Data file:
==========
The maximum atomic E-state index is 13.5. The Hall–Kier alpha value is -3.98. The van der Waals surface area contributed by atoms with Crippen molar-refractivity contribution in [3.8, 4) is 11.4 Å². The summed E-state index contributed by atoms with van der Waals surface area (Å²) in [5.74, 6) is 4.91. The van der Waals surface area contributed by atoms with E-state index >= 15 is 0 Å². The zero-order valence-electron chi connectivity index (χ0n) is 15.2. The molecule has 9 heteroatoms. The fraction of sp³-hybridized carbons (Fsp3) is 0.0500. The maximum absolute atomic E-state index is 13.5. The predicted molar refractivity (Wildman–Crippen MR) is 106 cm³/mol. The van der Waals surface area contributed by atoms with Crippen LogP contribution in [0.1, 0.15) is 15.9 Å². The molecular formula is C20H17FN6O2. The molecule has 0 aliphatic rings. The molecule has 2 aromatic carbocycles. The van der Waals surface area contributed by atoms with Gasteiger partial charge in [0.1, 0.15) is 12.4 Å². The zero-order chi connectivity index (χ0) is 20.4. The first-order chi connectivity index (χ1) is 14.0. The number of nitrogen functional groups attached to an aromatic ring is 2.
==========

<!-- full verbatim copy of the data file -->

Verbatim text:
The maximum atomic E-state index is 13.5. The Hall–Kier alpha value is -3.98. The van der Waals surface area contributed by atoms with Crippen molar-refractivity contribution in [3.8, 4) is 11.4 Å². The summed E-state index contributed by atoms with van der Waals surface area (Å²) in [5.74, 6) is 4.91. The van der Waals surface area contributed by atoms with E-state index >= 15 is 0 Å². The zero-order valence-electron chi connectivity index (χ0n) is 15.2. The molecule has 9 heteroatoms. The fraction of sp³-hybridized carbons (Fsp3) is 0.0500. The maximum absolute atomic E-state index is 13.5. The predicted molar refractivity (Wildman–Crippen MR) is 106 cm³/mol. The van der Waals surface area contributed by atoms with Crippen LogP contribution in [0.1, 0.15) is 15.9 Å². The molecular formula is C20H17FN6O2. The molecule has 0 aliphatic rings. The molecule has 2 aromatic carbocycles. The van der Waals surface area contributed by atoms with Gasteiger partial charge in [0.1, 0.15) is 12.4 Å². The zero-order chi connectivity index (χ0) is 20.4. The first-order chi connectivity index (χ1) is 14.0. The number of nitrogen functional groups attached to an aromatic ring is 2.